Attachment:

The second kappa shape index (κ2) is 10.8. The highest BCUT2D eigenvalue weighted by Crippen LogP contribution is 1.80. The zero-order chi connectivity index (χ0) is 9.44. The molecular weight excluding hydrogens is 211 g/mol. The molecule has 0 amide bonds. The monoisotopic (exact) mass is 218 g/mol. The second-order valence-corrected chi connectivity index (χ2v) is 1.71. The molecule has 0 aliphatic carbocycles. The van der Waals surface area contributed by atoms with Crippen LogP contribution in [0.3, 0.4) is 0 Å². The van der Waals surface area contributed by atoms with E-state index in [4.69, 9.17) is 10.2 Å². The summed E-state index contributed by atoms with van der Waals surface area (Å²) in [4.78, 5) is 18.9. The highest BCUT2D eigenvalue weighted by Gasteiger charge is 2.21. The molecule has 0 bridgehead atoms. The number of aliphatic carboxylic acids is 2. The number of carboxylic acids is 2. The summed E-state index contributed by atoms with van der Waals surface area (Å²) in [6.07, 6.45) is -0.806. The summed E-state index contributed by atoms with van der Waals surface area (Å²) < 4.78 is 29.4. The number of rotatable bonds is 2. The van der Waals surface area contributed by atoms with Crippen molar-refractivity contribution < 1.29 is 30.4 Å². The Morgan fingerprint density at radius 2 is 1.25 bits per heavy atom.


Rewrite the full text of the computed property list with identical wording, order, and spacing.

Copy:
The second kappa shape index (κ2) is 10.8. The highest BCUT2D eigenvalue weighted by Crippen LogP contribution is 1.80. The zero-order chi connectivity index (χ0) is 9.44. The molecular weight excluding hydrogens is 211 g/mol. The molecule has 0 amide bonds. The monoisotopic (exact) mass is 218 g/mol. The second-order valence-corrected chi connectivity index (χ2v) is 1.71. The molecule has 0 aliphatic carbocycles. The van der Waals surface area contributed by atoms with Crippen LogP contribution in [0.3, 0.4) is 0 Å². The van der Waals surface area contributed by atoms with E-state index in [4.69, 9.17) is 10.2 Å². The summed E-state index contributed by atoms with van der Waals surface area (Å²) in [4.78, 5) is 18.9. The highest BCUT2D eigenvalue weighted by Gasteiger charge is 2.21. The molecule has 0 bridgehead atoms. The number of aliphatic carboxylic acids is 2. The number of carboxylic acids is 2. The summed E-state index contributed by atoms with van der Waals surface area (Å²) in [6.07, 6.45) is -0.806. The summed E-state index contributed by atoms with van der Waals surface area (Å²) < 4.78 is 29.4. The number of rotatable bonds is 2. The van der Waals surface area contributed by atoms with Crippen molar-refractivity contribution < 1.29 is 30.4 Å². The Morgan fingerprint density at radius 2 is 1.25 bits per heavy atom.